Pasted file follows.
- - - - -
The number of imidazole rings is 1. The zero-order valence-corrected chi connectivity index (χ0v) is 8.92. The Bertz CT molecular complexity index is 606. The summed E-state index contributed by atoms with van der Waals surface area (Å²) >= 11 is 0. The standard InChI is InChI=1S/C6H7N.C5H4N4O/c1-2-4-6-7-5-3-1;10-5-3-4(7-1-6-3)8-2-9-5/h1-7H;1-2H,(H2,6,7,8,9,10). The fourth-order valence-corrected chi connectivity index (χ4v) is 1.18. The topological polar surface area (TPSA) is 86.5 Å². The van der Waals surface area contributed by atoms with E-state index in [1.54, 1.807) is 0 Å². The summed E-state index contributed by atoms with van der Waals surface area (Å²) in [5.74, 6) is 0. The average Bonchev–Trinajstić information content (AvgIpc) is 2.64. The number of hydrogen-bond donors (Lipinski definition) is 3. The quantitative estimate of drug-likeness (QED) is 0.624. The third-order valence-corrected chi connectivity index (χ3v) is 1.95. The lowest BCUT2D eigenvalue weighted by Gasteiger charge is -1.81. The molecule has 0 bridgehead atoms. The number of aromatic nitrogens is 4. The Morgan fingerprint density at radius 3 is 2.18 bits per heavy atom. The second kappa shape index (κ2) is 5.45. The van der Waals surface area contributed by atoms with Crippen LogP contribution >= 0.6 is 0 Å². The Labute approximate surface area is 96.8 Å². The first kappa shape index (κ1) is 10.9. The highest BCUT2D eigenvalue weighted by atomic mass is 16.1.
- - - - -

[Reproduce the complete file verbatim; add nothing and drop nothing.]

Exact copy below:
The number of imidazole rings is 1. The zero-order valence-corrected chi connectivity index (χ0v) is 8.92. The Bertz CT molecular complexity index is 606. The summed E-state index contributed by atoms with van der Waals surface area (Å²) >= 11 is 0. The standard InChI is InChI=1S/C6H7N.C5H4N4O/c1-2-4-6-7-5-3-1;10-5-3-4(7-1-6-3)8-2-9-5/h1-7H;1-2H,(H2,6,7,8,9,10). The fourth-order valence-corrected chi connectivity index (χ4v) is 1.18. The topological polar surface area (TPSA) is 86.5 Å². The van der Waals surface area contributed by atoms with E-state index in [1.54, 1.807) is 0 Å². The summed E-state index contributed by atoms with van der Waals surface area (Å²) in [5.74, 6) is 0. The average Bonchev–Trinajstić information content (AvgIpc) is 2.64. The number of hydrogen-bond donors (Lipinski definition) is 3. The quantitative estimate of drug-likeness (QED) is 0.624. The third-order valence-corrected chi connectivity index (χ3v) is 1.95. The lowest BCUT2D eigenvalue weighted by Gasteiger charge is -1.81. The molecule has 0 bridgehead atoms. The number of aromatic nitrogens is 4. The Morgan fingerprint density at radius 3 is 2.18 bits per heavy atom. The second kappa shape index (κ2) is 5.45. The van der Waals surface area contributed by atoms with Crippen LogP contribution >= 0.6 is 0 Å². The Labute approximate surface area is 96.8 Å². The first kappa shape index (κ1) is 10.9. The highest BCUT2D eigenvalue weighted by atomic mass is 16.1.